them to have lost a lot of their RNA. Another piece of evidence for thermoreduction comes from theProkaryotes genomes of prokaryotes:can survive inhigher • In eukaryotes, chromosomes are made of linear DNA.temperatures • In prokaryotes the genome is made of circular DNA.because, • Circular DNA is much less vulnerable to heat damage thanunlike linear DNA, which starts to get split ends at higheukaryotes, temperatures.their DNA is ina protectivecircular • Circular chromosomes are conspicuously absent fromconfiguration. eukaryotes and their widespread incidence in prokaryotes alone is best explained by the thermoreduction hypothesis. For eukaryotes to maintain linear DNA genomes, they require a special system for maintaining their ends: • An enzyme called telomerase, which has both a protein and an RNA component, does this job. • Telomerase is common to all eukaryotes, suggesting it is very ancient. • It seems unlikely that eukaryotes with their linear genomes, and many RNAs, including telomerase, could have emerged from the sauna of life. • It is more likely that the organisms which first braved high temperatures shed much of the evidence of their RNA world ancestry along the way, as well as linear DNA genomes and telomerase. • Modern prokaryotes appear to have a hot history, even though many now live at moderate or even cold temperatures. Clues to the origin of life in your own body Evolutionary biologists have traditionally studied the simplest organisms they can find in order to learn more about the origins of life. But simple doesnt necessarily mean ancient, so we should not restrict our search purely to simple organisms. All organisms have been evolving for 3.5 billion years or so, and the idea that there is some obscure bug that time forgot which resembles ancient life on Earth is outdated. As Forterres work shows, simplification has its merits, and it seems that bacteria have lost a lot of the molecular fossils of our ancient past. We know an enormous amount about theHuman cells, biochemistry of our own cells, and although theres layer uponwhich are layer of complexity, hidden underneath it all are clues to the originseukaryotic, of the earliest cells. How ironic it is that human cells harbor asmay harbor many if not more secrets of the origins of life than the simplesecrets to the bacteria! Its no wonder that evolutionary biologists are as excitedorigin of life. about the Human Genome Project as anyone else! It is important to keep in mind that eukaryotic cells have continued to evolve over time. While it is possible to uncover much about the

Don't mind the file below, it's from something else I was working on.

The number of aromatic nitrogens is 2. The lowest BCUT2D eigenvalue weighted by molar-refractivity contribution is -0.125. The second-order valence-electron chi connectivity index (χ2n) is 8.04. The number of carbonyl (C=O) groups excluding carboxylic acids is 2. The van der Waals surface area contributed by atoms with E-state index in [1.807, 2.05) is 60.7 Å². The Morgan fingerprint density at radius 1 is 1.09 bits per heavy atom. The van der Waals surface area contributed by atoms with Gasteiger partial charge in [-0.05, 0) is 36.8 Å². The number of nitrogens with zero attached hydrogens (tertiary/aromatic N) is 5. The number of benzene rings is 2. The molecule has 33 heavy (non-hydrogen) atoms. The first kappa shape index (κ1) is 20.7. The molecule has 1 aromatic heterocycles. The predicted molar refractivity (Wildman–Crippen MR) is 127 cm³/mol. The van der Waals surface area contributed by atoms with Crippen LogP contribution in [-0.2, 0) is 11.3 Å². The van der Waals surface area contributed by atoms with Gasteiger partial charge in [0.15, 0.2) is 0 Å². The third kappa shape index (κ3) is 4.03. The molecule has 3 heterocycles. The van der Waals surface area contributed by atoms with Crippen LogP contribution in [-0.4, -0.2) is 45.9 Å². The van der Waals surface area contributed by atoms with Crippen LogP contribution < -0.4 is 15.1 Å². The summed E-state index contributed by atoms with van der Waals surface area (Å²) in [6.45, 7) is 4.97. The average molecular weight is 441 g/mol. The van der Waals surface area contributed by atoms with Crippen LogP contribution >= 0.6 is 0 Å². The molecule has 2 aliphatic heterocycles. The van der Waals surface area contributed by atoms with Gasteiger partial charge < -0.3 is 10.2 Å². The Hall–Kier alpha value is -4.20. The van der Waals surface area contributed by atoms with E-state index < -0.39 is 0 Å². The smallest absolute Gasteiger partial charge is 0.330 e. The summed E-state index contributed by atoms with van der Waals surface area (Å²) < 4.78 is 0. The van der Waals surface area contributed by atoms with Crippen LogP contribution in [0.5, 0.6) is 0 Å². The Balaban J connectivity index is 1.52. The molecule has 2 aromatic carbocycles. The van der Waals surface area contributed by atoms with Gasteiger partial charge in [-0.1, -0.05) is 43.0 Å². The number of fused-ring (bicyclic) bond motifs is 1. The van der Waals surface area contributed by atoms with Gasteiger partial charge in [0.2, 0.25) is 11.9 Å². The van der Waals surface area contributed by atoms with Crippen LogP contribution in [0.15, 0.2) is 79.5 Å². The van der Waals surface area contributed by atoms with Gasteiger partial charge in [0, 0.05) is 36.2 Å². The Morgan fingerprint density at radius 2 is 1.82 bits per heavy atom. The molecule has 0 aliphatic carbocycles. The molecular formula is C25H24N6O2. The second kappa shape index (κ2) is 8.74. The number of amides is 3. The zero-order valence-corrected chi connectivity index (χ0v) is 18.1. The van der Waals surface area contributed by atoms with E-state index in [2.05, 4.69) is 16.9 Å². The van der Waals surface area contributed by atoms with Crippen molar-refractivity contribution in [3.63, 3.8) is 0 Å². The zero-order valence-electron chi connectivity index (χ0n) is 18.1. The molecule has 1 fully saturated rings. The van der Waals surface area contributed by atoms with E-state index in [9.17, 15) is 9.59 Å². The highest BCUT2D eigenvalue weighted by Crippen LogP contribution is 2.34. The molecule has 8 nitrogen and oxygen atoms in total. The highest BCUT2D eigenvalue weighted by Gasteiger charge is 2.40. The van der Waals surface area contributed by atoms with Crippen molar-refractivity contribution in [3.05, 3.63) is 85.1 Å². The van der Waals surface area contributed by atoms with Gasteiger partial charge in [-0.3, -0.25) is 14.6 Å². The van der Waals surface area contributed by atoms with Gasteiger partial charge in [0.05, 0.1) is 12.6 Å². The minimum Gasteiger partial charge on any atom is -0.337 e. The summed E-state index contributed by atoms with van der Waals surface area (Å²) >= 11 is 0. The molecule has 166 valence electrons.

Were Bacteria the First Forms of Life on Earth?
learnmore links get involved glossary references back to topLife in ocean extremesDiscovery network provides pictures of some of the creatures that live in and aroundthe extreme environment of deep sea vents.http://dsc.discovery.com/convergence/blueplanet/photo/photo.htmlThe Origin of Life on EarthLearn more about the RNA world and the current and historical ideas on the origin oflife on Earth by reading this thought provoking article by Leslie Orgel of the SalkInstitute for Biological Studies.http://www.geocities.com/CapeCanaveral/Lab/2948/orgel.htmlThe Tree of Life pageA fun, interactive site that lets you surf up and down "The Tree of Life."http://phylogeny.arizona.edu/tree/phylogeny.htmlHuman genome project informationExplore this comprehensive site, sponsored by the U.S. Department of EnergysOffice of Science, for information about the U.S. and worldwide Human GenomeProject. Second link takes you to their Primer on Molecular Genetics to learn moreabout DNA and sequencing.http://www.ornl.gov/hgmis/http://www.ornl.gov/sci/techresources/Human_Genome/publicat/primer/toc.htmlEukaryotic OriginsAstrobiology Magazine article examines endosymbiosis (how bacteria is engulfed).http://www.astrobio.net/news/article243.htmlAstrobiologyThe astrobiology website for Australia and New Zealand.http://www.aao.gov.au/local/www/jab/astrobiology/Common ancestorNews story on Biomednet (requires free log-in) describing a presentation by AnthonyPoole about the common ancestor being more like an eukaryote, presented at theannual conference of the Society for Molecular Biology and Evolution, July 2001.http://news.bmn.com/news/story?day=010711&story=2Further reading (science journals)» Doolittle W.F. 2000. "The nature of the universal ancestor and the evolution of theproteome." Current Opinion in Structural Biology 10:355-358.» Forterre P., Philippe H. 1999. "Where is the root of the universal tree of life?"BioEssays 21:871-879.» Penny D., Poole A. 1999. "The nature of the last universal common ancestor."Current Opinion in Genetics and Development 9:672-677.» Poole A., Jeffares D., Penny D. 1999. "Early evolution: prokaryotes, the new kidson the block." BioEssays 21:880-889.» Ridley M. 2000. "The search for LUCA." Natural History 11:82-85. getinvolved links learn more glossary references back to top